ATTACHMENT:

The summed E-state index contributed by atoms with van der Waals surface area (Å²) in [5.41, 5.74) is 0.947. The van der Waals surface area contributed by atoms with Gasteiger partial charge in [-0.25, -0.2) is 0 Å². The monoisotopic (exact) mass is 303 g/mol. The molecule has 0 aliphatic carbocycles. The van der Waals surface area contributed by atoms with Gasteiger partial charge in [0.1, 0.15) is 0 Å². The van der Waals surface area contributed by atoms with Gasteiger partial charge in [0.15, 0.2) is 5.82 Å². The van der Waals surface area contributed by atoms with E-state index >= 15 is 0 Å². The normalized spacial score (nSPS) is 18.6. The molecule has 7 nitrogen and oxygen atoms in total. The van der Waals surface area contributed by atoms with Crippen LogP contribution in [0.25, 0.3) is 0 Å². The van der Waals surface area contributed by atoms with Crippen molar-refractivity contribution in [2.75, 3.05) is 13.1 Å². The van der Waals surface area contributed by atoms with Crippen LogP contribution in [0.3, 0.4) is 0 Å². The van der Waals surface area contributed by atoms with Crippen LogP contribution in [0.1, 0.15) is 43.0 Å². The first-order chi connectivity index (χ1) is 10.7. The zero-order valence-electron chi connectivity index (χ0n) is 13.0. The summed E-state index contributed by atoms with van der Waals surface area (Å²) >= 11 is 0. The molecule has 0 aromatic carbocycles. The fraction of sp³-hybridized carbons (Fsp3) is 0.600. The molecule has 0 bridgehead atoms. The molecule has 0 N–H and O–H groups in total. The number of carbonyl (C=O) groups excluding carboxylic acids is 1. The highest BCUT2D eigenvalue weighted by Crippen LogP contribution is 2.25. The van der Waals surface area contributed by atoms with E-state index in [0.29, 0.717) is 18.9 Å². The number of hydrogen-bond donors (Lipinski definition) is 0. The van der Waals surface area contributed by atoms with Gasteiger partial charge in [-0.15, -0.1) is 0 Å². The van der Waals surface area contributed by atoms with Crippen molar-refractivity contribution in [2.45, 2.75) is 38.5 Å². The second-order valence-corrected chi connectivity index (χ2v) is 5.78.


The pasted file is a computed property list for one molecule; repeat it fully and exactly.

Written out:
The summed E-state index contributed by atoms with van der Waals surface area (Å²) in [5.41, 5.74) is 0.947. The van der Waals surface area contributed by atoms with Gasteiger partial charge in [-0.25, -0.2) is 0 Å². The monoisotopic (exact) mass is 303 g/mol. The molecule has 0 aliphatic carbocycles. The van der Waals surface area contributed by atoms with Gasteiger partial charge in [0.1, 0.15) is 0 Å². The van der Waals surface area contributed by atoms with Gasteiger partial charge in [0.15, 0.2) is 5.82 Å². The van der Waals surface area contributed by atoms with E-state index >= 15 is 0 Å². The normalized spacial score (nSPS) is 18.6. The molecule has 7 nitrogen and oxygen atoms in total. The van der Waals surface area contributed by atoms with Crippen LogP contribution in [0.25, 0.3) is 0 Å². The van der Waals surface area contributed by atoms with Crippen molar-refractivity contribution in [2.75, 3.05) is 13.1 Å². The van der Waals surface area contributed by atoms with Crippen LogP contribution in [0.3, 0.4) is 0 Å². The van der Waals surface area contributed by atoms with Crippen LogP contribution in [0.1, 0.15) is 43.0 Å². The first-order chi connectivity index (χ1) is 10.7. The zero-order valence-electron chi connectivity index (χ0n) is 13.0. The summed E-state index contributed by atoms with van der Waals surface area (Å²) >= 11 is 0. The molecule has 0 aromatic carbocycles. The fraction of sp³-hybridized carbons (Fsp3) is 0.600. The molecule has 0 bridgehead atoms. The molecule has 0 N–H and O–H groups in total. The number of carbonyl (C=O) groups excluding carboxylic acids is 1. The highest BCUT2D eigenvalue weighted by Crippen LogP contribution is 2.25. The van der Waals surface area contributed by atoms with E-state index in [0.29, 0.717) is 18.9 Å². The number of hydrogen-bond donors (Lipinski definition) is 0. The van der Waals surface area contributed by atoms with Gasteiger partial charge in [-0.15, -0.1) is 0 Å². The van der Waals surface area contributed by atoms with Crippen molar-refractivity contribution in [2.45, 2.75) is 38.5 Å². The second-order valence-corrected chi connectivity index (χ2v) is 5.78.